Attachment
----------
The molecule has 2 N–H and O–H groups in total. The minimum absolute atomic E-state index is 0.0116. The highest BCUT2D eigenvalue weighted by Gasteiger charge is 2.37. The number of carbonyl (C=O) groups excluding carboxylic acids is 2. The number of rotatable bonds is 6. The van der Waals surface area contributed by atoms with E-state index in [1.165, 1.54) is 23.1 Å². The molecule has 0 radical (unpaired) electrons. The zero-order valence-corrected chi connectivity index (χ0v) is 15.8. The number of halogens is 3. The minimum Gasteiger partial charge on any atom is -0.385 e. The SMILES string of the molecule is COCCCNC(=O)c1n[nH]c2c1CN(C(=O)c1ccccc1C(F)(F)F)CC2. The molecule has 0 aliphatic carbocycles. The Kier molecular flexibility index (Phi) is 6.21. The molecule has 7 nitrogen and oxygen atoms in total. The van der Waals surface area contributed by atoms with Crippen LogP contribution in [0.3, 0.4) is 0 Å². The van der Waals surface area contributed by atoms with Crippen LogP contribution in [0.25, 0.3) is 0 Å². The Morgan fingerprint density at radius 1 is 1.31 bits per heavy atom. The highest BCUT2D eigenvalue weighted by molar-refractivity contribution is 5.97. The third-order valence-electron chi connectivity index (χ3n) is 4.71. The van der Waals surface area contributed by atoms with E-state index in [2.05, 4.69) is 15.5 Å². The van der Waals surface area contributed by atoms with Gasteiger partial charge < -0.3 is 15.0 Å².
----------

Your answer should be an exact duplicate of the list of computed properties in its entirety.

The molecule has 2 N–H and O–H groups in total. The minimum absolute atomic E-state index is 0.0116. The highest BCUT2D eigenvalue weighted by Gasteiger charge is 2.37. The number of carbonyl (C=O) groups excluding carboxylic acids is 2. The number of rotatable bonds is 6. The van der Waals surface area contributed by atoms with E-state index in [1.165, 1.54) is 23.1 Å². The molecule has 0 radical (unpaired) electrons. The zero-order valence-corrected chi connectivity index (χ0v) is 15.8. The number of halogens is 3. The minimum Gasteiger partial charge on any atom is -0.385 e. The SMILES string of the molecule is COCCCNC(=O)c1n[nH]c2c1CN(C(=O)c1ccccc1C(F)(F)F)CC2. The molecule has 0 aliphatic carbocycles. The Kier molecular flexibility index (Phi) is 6.21. The molecule has 7 nitrogen and oxygen atoms in total. The van der Waals surface area contributed by atoms with Crippen LogP contribution in [0.3, 0.4) is 0 Å². The van der Waals surface area contributed by atoms with Crippen LogP contribution in [0.25, 0.3) is 0 Å². The Morgan fingerprint density at radius 1 is 1.31 bits per heavy atom. The highest BCUT2D eigenvalue weighted by molar-refractivity contribution is 5.97. The third-order valence-electron chi connectivity index (χ3n) is 4.71. The van der Waals surface area contributed by atoms with E-state index in [2.05, 4.69) is 15.5 Å². The van der Waals surface area contributed by atoms with Gasteiger partial charge < -0.3 is 15.0 Å².